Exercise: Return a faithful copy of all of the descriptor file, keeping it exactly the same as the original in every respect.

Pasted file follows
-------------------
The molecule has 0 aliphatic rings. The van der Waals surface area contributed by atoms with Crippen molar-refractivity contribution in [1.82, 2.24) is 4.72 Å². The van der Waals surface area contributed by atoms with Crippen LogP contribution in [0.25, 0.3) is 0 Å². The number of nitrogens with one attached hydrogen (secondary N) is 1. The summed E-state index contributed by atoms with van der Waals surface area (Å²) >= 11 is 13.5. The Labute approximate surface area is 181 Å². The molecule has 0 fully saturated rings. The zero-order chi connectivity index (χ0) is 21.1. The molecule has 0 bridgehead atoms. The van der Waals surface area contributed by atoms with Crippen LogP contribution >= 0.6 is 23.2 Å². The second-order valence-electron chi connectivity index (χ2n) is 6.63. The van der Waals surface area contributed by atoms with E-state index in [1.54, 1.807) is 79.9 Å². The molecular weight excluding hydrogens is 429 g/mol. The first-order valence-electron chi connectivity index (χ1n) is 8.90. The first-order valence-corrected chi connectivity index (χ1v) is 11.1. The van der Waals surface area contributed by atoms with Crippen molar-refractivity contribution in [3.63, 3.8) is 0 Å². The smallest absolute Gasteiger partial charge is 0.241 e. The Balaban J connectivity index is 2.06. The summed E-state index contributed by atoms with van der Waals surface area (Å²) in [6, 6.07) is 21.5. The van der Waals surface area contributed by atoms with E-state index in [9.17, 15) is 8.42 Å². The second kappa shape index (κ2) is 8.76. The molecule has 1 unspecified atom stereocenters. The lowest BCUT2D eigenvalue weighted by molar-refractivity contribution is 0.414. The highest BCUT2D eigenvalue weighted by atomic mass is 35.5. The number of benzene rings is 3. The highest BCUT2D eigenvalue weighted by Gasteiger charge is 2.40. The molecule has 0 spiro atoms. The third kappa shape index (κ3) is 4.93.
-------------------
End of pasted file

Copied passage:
The molecule has 0 aliphatic rings. The van der Waals surface area contributed by atoms with Crippen molar-refractivity contribution in [1.82, 2.24) is 4.72 Å². The van der Waals surface area contributed by atoms with Crippen LogP contribution in [0.25, 0.3) is 0 Å². The number of nitrogens with one attached hydrogen (secondary N) is 1. The summed E-state index contributed by atoms with van der Waals surface area (Å²) >= 11 is 13.5. The Labute approximate surface area is 181 Å². The molecule has 0 fully saturated rings. The zero-order chi connectivity index (χ0) is 21.1. The molecule has 0 bridgehead atoms. The van der Waals surface area contributed by atoms with Crippen LogP contribution >= 0.6 is 23.2 Å². The second-order valence-electron chi connectivity index (χ2n) is 6.63. The van der Waals surface area contributed by atoms with E-state index in [1.54, 1.807) is 79.9 Å². The molecular weight excluding hydrogens is 429 g/mol. The first-order valence-electron chi connectivity index (χ1n) is 8.90. The first-order valence-corrected chi connectivity index (χ1v) is 11.1. The van der Waals surface area contributed by atoms with Crippen molar-refractivity contribution in [3.63, 3.8) is 0 Å². The smallest absolute Gasteiger partial charge is 0.241 e. The Balaban J connectivity index is 2.06. The summed E-state index contributed by atoms with van der Waals surface area (Å²) in [6, 6.07) is 21.5. The van der Waals surface area contributed by atoms with E-state index in [9.17, 15) is 8.42 Å². The second kappa shape index (κ2) is 8.76. The molecule has 1 unspecified atom stereocenters. The lowest BCUT2D eigenvalue weighted by molar-refractivity contribution is 0.414. The highest BCUT2D eigenvalue weighted by atomic mass is 35.5. The number of benzene rings is 3. The highest BCUT2D eigenvalue weighted by Gasteiger charge is 2.40. The molecule has 0 spiro atoms. The third kappa shape index (κ3) is 4.93.